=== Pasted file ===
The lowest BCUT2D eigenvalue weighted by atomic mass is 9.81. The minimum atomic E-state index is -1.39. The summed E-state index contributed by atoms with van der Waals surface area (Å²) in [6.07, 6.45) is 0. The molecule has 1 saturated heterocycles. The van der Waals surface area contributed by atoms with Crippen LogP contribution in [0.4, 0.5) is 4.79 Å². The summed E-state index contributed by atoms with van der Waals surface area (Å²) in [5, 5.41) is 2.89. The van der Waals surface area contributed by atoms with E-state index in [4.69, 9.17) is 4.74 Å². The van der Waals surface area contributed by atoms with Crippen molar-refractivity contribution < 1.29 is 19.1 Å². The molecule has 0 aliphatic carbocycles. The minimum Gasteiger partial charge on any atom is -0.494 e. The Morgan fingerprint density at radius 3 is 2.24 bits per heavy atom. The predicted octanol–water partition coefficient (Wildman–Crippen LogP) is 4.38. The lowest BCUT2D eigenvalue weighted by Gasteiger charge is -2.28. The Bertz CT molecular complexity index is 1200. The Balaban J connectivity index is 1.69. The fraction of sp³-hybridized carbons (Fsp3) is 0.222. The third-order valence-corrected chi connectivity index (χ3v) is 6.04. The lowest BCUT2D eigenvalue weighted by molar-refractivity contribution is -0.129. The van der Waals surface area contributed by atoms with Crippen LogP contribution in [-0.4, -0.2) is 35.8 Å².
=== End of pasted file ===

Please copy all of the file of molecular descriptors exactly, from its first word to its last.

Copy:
The lowest BCUT2D eigenvalue weighted by atomic mass is 9.81. The minimum atomic E-state index is -1.39. The summed E-state index contributed by atoms with van der Waals surface area (Å²) in [6.07, 6.45) is 0. The molecule has 1 saturated heterocycles. The van der Waals surface area contributed by atoms with Crippen LogP contribution in [0.4, 0.5) is 4.79 Å². The summed E-state index contributed by atoms with van der Waals surface area (Å²) in [5, 5.41) is 2.89. The van der Waals surface area contributed by atoms with E-state index in [4.69, 9.17) is 4.74 Å². The van der Waals surface area contributed by atoms with Crippen molar-refractivity contribution < 1.29 is 19.1 Å². The molecule has 0 aliphatic carbocycles. The minimum Gasteiger partial charge on any atom is -0.494 e. The Morgan fingerprint density at radius 3 is 2.24 bits per heavy atom. The predicted octanol–water partition coefficient (Wildman–Crippen LogP) is 4.38. The lowest BCUT2D eigenvalue weighted by Gasteiger charge is -2.28. The Bertz CT molecular complexity index is 1200. The Balaban J connectivity index is 1.69. The fraction of sp³-hybridized carbons (Fsp3) is 0.222. The third-order valence-corrected chi connectivity index (χ3v) is 6.04. The lowest BCUT2D eigenvalue weighted by molar-refractivity contribution is -0.129. The van der Waals surface area contributed by atoms with Crippen LogP contribution in [-0.4, -0.2) is 35.8 Å².